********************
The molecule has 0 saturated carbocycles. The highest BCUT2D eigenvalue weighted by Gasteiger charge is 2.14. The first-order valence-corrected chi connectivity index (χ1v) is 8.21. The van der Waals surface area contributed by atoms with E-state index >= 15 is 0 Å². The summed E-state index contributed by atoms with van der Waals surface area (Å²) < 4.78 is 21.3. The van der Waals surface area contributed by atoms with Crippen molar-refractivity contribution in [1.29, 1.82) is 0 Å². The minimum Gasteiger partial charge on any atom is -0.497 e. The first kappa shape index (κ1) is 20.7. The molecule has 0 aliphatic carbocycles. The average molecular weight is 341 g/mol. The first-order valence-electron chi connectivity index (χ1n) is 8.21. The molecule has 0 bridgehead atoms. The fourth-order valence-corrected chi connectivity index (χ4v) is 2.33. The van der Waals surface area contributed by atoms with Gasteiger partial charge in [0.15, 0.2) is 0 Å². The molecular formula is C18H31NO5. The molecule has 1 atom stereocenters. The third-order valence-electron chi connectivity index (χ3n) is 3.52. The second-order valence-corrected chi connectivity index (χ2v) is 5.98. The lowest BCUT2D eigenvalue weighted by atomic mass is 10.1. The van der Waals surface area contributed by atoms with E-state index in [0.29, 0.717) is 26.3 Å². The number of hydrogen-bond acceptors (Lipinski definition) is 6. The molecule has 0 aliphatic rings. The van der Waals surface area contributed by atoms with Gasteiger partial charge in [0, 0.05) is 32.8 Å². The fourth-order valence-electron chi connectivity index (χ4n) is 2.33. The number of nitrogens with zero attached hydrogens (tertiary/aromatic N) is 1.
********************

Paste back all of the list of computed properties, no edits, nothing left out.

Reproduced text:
The molecule has 0 saturated carbocycles. The highest BCUT2D eigenvalue weighted by Gasteiger charge is 2.14. The first-order valence-corrected chi connectivity index (χ1v) is 8.21. The van der Waals surface area contributed by atoms with E-state index >= 15 is 0 Å². The summed E-state index contributed by atoms with van der Waals surface area (Å²) < 4.78 is 21.3. The van der Waals surface area contributed by atoms with Crippen molar-refractivity contribution in [1.29, 1.82) is 0 Å². The minimum Gasteiger partial charge on any atom is -0.497 e. The first kappa shape index (κ1) is 20.7. The molecule has 0 aliphatic carbocycles. The average molecular weight is 341 g/mol. The first-order valence-electron chi connectivity index (χ1n) is 8.21. The molecule has 0 bridgehead atoms. The fourth-order valence-corrected chi connectivity index (χ4v) is 2.33. The van der Waals surface area contributed by atoms with Gasteiger partial charge in [0.15, 0.2) is 0 Å². The molecular formula is C18H31NO5. The molecule has 1 atom stereocenters. The third-order valence-electron chi connectivity index (χ3n) is 3.52. The second-order valence-corrected chi connectivity index (χ2v) is 5.98. The lowest BCUT2D eigenvalue weighted by atomic mass is 10.1. The van der Waals surface area contributed by atoms with E-state index in [0.29, 0.717) is 26.3 Å². The number of hydrogen-bond acceptors (Lipinski definition) is 6. The molecule has 0 aliphatic rings. The van der Waals surface area contributed by atoms with Gasteiger partial charge in [0, 0.05) is 32.8 Å². The fourth-order valence-electron chi connectivity index (χ4n) is 2.33. The number of nitrogens with zero attached hydrogens (tertiary/aromatic N) is 1.